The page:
Residents Complain About Weeds In Royal Palm Canals

Complaints by several residents about excessive weeds in canals led to protracted discussion about weed control at the Royal Palm Beach Village Council meeting Tuesday.

Ronald Blicksilver of Van Gogh Way said the weeds in canals were particularly troublesome considering that the village was scheduling several fishing and boating events for the Fourth of July celebration on Thursday.

He pointed out that the aquatic weed control contractor had applied herbicide that killed the weeds but that the dying plants floated to the surface, making the canals impassable before they are harvested by the contractor.

“The canals look like death warmed over,” Blicksilver said. “Can we please pick some other time of the year when you have less than 48 hours for that fishing contest? It’s almost impossible to get boats down most of the canals. If there’s anything that can be done to expedite it or plan it differently so that it doesn’t happen this time of the year, it would be greatly appreciated.”

Blicksilver added that the odor of the chemicals put in the canal to kill the weeds and grass is overwhelming.

Village Manager Ray Liggins said Blicksilver had summed up the situation well.

“There is a lot of growth, and it’s a mess,” Liggins said. “Unfortunately, the way the canals are, how small they are and how shallow they are, the lack of depth, we have some enormous growth, and with this warm weather, it does get that way.”

Liggins said the contractor has been doing aggressive spraying over the past month to stay ahead of the growth. “We’re to the point that we’re taking sections of a canal and killing all the growth in the canal, but we just can’t keep up with the growth,” he said.

The dying plants do float to the surface and find their way down to the M-1 Canal, he added.

“It isn’t pretty. That’s why we put $125,000 in our budget to do a full three-dimensional survey of our canals and identify the worst areas with the highest growth,” Liggins said. “Once we get that study of the canals, we’re going to come up with a plan to find what would be the best way to keep the growth to a minimum without spraying so badly that we’re telling people they can’t irrigate for weeks at a time.”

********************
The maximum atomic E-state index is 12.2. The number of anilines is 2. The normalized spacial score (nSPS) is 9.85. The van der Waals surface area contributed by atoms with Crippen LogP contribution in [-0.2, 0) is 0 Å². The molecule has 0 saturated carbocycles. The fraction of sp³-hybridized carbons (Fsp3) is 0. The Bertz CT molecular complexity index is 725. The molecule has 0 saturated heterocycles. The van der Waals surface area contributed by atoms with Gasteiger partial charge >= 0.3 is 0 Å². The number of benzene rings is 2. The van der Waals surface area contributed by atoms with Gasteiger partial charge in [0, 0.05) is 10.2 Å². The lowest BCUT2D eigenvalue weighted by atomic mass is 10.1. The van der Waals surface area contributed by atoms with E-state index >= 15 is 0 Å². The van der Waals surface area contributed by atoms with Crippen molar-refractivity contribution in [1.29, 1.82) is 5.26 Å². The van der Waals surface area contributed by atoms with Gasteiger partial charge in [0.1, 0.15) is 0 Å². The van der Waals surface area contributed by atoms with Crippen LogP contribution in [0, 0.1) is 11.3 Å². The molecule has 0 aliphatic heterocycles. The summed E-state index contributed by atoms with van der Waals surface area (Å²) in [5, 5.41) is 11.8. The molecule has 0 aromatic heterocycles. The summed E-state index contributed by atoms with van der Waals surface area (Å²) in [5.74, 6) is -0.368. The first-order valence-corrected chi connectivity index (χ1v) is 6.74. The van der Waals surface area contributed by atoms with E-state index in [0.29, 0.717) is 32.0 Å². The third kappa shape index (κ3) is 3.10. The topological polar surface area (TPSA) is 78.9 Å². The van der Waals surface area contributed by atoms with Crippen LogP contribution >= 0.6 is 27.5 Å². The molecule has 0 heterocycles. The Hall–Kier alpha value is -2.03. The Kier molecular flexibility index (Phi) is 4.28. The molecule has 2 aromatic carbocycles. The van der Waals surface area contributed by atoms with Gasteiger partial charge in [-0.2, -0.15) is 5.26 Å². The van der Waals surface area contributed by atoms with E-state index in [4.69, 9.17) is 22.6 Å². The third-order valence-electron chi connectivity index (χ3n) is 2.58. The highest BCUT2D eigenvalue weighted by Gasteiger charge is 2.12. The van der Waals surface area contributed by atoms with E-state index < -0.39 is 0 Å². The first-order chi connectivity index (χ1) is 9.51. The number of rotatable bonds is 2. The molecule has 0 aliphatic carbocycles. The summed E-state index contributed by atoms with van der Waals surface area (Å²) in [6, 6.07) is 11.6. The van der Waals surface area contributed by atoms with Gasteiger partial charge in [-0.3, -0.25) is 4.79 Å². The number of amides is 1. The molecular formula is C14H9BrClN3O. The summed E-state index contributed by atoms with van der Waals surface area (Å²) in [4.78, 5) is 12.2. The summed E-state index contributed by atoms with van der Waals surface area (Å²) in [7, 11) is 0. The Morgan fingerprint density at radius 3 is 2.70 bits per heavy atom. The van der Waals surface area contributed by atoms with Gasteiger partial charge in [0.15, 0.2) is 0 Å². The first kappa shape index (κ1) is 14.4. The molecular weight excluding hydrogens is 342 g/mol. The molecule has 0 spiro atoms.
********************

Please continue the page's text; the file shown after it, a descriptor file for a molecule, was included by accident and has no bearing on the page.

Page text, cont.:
Liggins said the present condition is not what staff desires. “The canals are more than just stormwater collection areas,” he said. “That is what they were designed for, but they are amenities, and for them to be an amenity, to be an asset to our community, they can’t be as you just described them.”

The long-range plan, he said, is to find a way to break the cycle of summer canal weeds. “These months where we go through this pain and suffering isn’t pleasant for the residents who live on these canals,” Liggins said. “It isn’t pleasant for us to try to deal with these canals. Unfortunately, the solution is more long-term than immediate.”

Public Works Director Paul Webster said he has met with the contractor to correct operational problems and discuss strategies to correct the current issue.

Councilman David Swift said the canal running along Sparrow Drive is the perimeter access from the village boat ramp to all the other canals.

“You’ve got three things going on there,” Swift said. “The depth is very shallow, plant growth is very rapid because light gets to the bottom, and all the boats go through there and cut the weeds, and they all float to the top there.”

Blicksilver asked whether something has changed in the ecosystem to cause the problem, but Swift said it happens every summer.

“This year seems to be worse than the year before,” Blicksilver said.

“Global warming, I guess,” Swift answered.

“As long as you recognize there is a problem,” Blicksilver replied.

Councilman Richard Valuntas said the problem is not restricted to the canals of Royal Palm Beach. He has seen issues in neighboring Wellington.

Valuntas asked Webster whether the contractor can be more active in getting the weeds out of the canals and how much more it would cost.

Webster said the $125,000 that Liggins mentioned would help, along with dredging, which is planned for future years.

“We programmed the maintenance level on the dollar amount based on the current contract that we have,” Webster said. “We’ve had discussions with our contractor on future changes we may need to put us in a better position.”